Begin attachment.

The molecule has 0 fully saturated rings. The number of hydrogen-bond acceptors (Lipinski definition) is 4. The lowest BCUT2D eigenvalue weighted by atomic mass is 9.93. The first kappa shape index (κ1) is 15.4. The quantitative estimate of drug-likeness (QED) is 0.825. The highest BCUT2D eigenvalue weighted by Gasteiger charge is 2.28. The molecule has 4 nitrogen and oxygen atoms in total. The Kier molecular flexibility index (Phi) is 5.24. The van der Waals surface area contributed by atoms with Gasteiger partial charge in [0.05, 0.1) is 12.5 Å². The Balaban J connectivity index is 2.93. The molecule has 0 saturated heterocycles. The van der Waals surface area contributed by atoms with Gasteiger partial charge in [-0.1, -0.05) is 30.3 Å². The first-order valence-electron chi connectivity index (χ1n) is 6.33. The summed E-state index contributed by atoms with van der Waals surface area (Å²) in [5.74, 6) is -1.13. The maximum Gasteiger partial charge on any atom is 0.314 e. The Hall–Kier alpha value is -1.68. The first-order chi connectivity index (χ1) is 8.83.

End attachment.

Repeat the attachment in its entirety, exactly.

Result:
The molecule has 0 fully saturated rings. The number of hydrogen-bond acceptors (Lipinski definition) is 4. The lowest BCUT2D eigenvalue weighted by atomic mass is 9.93. The first kappa shape index (κ1) is 15.4. The quantitative estimate of drug-likeness (QED) is 0.825. The highest BCUT2D eigenvalue weighted by Gasteiger charge is 2.28. The molecule has 4 nitrogen and oxygen atoms in total. The Kier molecular flexibility index (Phi) is 5.24. The van der Waals surface area contributed by atoms with Gasteiger partial charge in [0.05, 0.1) is 12.5 Å². The Balaban J connectivity index is 2.93. The molecule has 0 saturated heterocycles. The van der Waals surface area contributed by atoms with Gasteiger partial charge in [-0.1, -0.05) is 30.3 Å². The first-order valence-electron chi connectivity index (χ1n) is 6.33. The summed E-state index contributed by atoms with van der Waals surface area (Å²) in [5.74, 6) is -1.13. The maximum Gasteiger partial charge on any atom is 0.314 e. The Hall–Kier alpha value is -1.68. The first-order chi connectivity index (χ1) is 8.83.